Marie Barley is the Fitness Instructor at Bushfield Court in Bilston, Wolverhampton. Here, she tells us about her job…
I was taking part in a race on Sunday and when I reached a hill I thought: “I just don’t want to do this.” It’s times like this when I remember having to push and motivate gym members to achieve their goals which they struggled to do and I thought, "practice what you preach, head down, carry on!" Their achievements continue to be an inspiration.
I’m always encouraging the residents to take on new challenges, so I feel that I need to take on challenges myself. I regularly take part in Triathlons. I’ve been doing that for longer than I’d like to remember. I also work as a Sports Masseur working alongside both recreational athletes and those lucky enough to be representing Great Britain for both Duathlon and Triathlon.
I’m 51 now and have always kept fit. I’ve taken part in the London marathon five times, and other local and national events. I think keeping fit improves your general well-being. We all need new challenges, however large or small. That’s what makes the activities here so successful.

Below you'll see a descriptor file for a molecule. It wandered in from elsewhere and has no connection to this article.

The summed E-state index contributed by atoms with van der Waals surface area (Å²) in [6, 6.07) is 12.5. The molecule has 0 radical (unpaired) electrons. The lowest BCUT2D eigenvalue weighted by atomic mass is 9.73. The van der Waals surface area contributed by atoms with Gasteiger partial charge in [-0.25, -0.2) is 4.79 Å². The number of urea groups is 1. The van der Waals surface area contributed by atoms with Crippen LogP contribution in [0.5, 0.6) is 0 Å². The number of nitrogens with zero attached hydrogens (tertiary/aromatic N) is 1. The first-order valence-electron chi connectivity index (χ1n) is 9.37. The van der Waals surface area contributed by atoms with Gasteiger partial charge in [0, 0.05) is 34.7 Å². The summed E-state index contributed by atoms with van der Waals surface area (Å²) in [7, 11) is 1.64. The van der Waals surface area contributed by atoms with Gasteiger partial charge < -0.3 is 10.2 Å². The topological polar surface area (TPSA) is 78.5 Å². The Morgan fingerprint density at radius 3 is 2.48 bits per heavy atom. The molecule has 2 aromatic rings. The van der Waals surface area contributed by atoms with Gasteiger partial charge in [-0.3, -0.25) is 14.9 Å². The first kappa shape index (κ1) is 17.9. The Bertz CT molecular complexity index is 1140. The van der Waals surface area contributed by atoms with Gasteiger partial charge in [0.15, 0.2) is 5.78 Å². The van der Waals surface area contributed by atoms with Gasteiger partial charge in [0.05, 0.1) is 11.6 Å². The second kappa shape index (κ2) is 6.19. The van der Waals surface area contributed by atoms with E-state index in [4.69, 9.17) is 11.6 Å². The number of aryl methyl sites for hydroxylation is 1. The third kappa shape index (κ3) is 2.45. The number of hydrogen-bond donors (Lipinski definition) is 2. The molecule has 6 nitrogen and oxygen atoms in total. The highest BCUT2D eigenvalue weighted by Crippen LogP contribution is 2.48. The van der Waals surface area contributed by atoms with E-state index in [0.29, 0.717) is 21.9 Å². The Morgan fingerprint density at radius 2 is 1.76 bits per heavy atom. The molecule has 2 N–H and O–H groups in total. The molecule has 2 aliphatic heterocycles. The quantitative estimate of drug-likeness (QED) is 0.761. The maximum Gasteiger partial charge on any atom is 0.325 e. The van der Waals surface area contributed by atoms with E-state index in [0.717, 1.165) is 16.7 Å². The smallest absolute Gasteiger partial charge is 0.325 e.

With ExtraCare I am given the freedom to develop new initiatives and ideas. I have taken courses that have helped me to provide a better service, including Nordic walking.
I have been here for 14 years. I saw it as a great opportunity to do some real good. There have been some memorable moments, like taking part in the Three Peaks challenge with residents, staff and volunteers. Those who couldn’t get to the top had activity challenges in the foothills. It was absolutely brilliant to see people when they came back from that event, it was as if nothing was insurmountable, they do anything. There was one woman who was terrified of water but she got on a boat and sailed to Britain’s most remote pub. She was terrified at first but on the way back she was asking if the boat could go faster.
My role involves running the gym and also the outdoor pursuits and walking groups.
I have seen lives completely changed. One gentleman feared he would never go out into the countryside again. He is part of the walking group now. Another man joined our riding for the disabled group. He said: “It’s the first time for 20 years that I have moved around and seen things without holding onto an aid to keep me upright.” Hearing something like that makes it all worthwhile.
We have people who come into the fitness classes and sing along to the music. It gives them a great feeling of well-being.
I’m lucky here. I have tremendous support from staff and some great volunteers.
I enjoy my job. It’s great.